Nutritionist calculating body mass index of woman for obesity treatment in a clinic room. Current research shows the gut microbiome may also influence risk for obesity.
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A novel, bimodal, drug that affects neuroplasticity causes twice the amount of weight loss in obese mice than a GLP-1 agonist alone, researchers have shown. The drug, MK-801, integrates N-methyl-D-aspartate (NMDA) antagonism with glucagon-like peptide-1 (GLP-1) agonism. In mice, it reverses obesity, hyperglycemia and dyslipidemia. The drug’s developers believe that, in humans, it could possibly achieve the same efficacy of current therapeutics with a lower dosage, reducing side effects.

“I consider the drugs available on the market today as the first generation of weight-loss drugs. Now we have developed a new type of weight-loss drug that affects the plasticity of the brain and appears to be highly effective,” said senior author Christoffer Clemmensen, from the Novo Nordisk Foundation Center for Basic Metabolic Research at the University of Copenhagen.

The study was published in Nature and the lead author is Jonas Petersen from the Clemmensen Group.

Obesity is a global problem and more than one billion people worldwide have a BMI of 30 or more. Since the launch of GLP-1 agonists (e.g. Ozempic and Wegovy), the weight loss market has been booming and Morgan Stanley Research now expects the market for obesity drugs to reach $77 billion by 2030.

Drugs based on the intestinal hormone GLP-1 effectively target the part of the brain that controls appetite. The NMDA receptor, meanwhile, is a glutamate-activated cation channel. Genome-wide association studies suggest that glutamatergic neurotransmission and NMDA receptor-mediated synaptic plasticity are important for body weight homeostasis.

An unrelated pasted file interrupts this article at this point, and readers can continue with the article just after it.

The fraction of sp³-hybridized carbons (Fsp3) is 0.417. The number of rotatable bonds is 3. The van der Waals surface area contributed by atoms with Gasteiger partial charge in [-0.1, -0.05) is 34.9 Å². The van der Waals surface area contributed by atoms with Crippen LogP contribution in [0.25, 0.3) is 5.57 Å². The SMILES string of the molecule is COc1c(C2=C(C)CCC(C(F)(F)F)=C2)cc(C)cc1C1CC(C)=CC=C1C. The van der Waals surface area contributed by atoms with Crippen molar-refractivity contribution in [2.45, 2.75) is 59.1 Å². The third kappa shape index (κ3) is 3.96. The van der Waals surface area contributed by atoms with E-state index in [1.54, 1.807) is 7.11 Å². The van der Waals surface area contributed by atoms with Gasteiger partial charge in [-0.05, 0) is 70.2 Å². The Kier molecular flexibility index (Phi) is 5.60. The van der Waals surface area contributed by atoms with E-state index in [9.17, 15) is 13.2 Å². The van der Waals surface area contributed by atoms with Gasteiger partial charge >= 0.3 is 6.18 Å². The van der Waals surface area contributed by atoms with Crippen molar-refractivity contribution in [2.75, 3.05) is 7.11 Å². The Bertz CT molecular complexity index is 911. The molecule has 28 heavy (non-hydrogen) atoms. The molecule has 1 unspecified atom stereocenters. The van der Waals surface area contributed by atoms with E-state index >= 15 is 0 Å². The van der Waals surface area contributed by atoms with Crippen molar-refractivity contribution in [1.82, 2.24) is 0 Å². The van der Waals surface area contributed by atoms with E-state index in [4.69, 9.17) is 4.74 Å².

“The effect of GLP-1 combined with these molecules is very strong. In some cases, the mice lose twice as much weight as mice treated with GLP-1 only,” Clemmensen said. “Our studies in mice show side effects similar to those experienced by patients treated with the weight loss drugs available on the market today, including nausea. But because the drug is so effective, we may be able to lower the dosage and thus mitigate some of the side effects in the future—though we still don’t know how humans respond to the drug.”

He added that, “We already know that GLP-1-based drugs can lead to weight loss. The molecule that we have attached to GLP-1 affects the so-called glutamatergic neurotransmitter system, and in fact, other studies with human participants suggest that this family of compounds has significant weight loss potential. What is interesting here is the effect we get when we combine these two compounds into a single drug,” Clemmensen said.

There is also something distinctly different about MK-801.

“This family of molecules can have a permanent effect on the brain. Studies have demonstrated that even a relatively infrequent treatment can lead to persistent changes to the brain pathologies. We also see molecular signatures of neuroplasticity in our work, but in this case in the context of weight loss,” he added.

“[This drug] exploits GLP-1 as a Trojan Horse to smuggle these small molecules exclusively into the neurons that affect appetite control. Without GLP-1, the molecules that target the NMDA receptor would affect the entire brain and thus be non-specific,” says Petersen.

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